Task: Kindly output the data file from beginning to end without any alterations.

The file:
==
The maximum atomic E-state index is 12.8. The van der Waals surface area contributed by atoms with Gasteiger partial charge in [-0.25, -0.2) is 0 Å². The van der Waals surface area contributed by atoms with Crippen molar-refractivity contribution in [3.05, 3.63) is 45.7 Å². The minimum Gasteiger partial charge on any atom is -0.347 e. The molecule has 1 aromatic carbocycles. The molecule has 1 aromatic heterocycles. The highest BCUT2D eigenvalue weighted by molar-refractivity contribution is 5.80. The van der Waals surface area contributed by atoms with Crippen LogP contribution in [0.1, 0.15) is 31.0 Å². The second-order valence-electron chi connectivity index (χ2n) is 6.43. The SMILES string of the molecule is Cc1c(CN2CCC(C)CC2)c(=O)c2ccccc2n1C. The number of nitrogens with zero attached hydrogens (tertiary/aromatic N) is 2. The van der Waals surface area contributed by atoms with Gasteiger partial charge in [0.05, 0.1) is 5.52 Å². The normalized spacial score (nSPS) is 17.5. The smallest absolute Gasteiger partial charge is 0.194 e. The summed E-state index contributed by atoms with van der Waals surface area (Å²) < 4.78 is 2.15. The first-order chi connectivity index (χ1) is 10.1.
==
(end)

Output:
The maximum atomic E-state index is 12.8. The van der Waals surface area contributed by atoms with Gasteiger partial charge in [-0.25, -0.2) is 0 Å². The van der Waals surface area contributed by atoms with Crippen molar-refractivity contribution in [3.05, 3.63) is 45.7 Å². The minimum Gasteiger partial charge on any atom is -0.347 e. The molecule has 1 aromatic carbocycles. The molecule has 1 aromatic heterocycles. The highest BCUT2D eigenvalue weighted by molar-refractivity contribution is 5.80. The van der Waals surface area contributed by atoms with Crippen LogP contribution in [0.1, 0.15) is 31.0 Å². The second-order valence-electron chi connectivity index (χ2n) is 6.43. The SMILES string of the molecule is Cc1c(CN2CCC(C)CC2)c(=O)c2ccccc2n1C. The number of nitrogens with zero attached hydrogens (tertiary/aromatic N) is 2. The van der Waals surface area contributed by atoms with Gasteiger partial charge in [0.05, 0.1) is 5.52 Å². The normalized spacial score (nSPS) is 17.5. The smallest absolute Gasteiger partial charge is 0.194 e. The summed E-state index contributed by atoms with van der Waals surface area (Å²) < 4.78 is 2.15. The first-order chi connectivity index (χ1) is 10.1.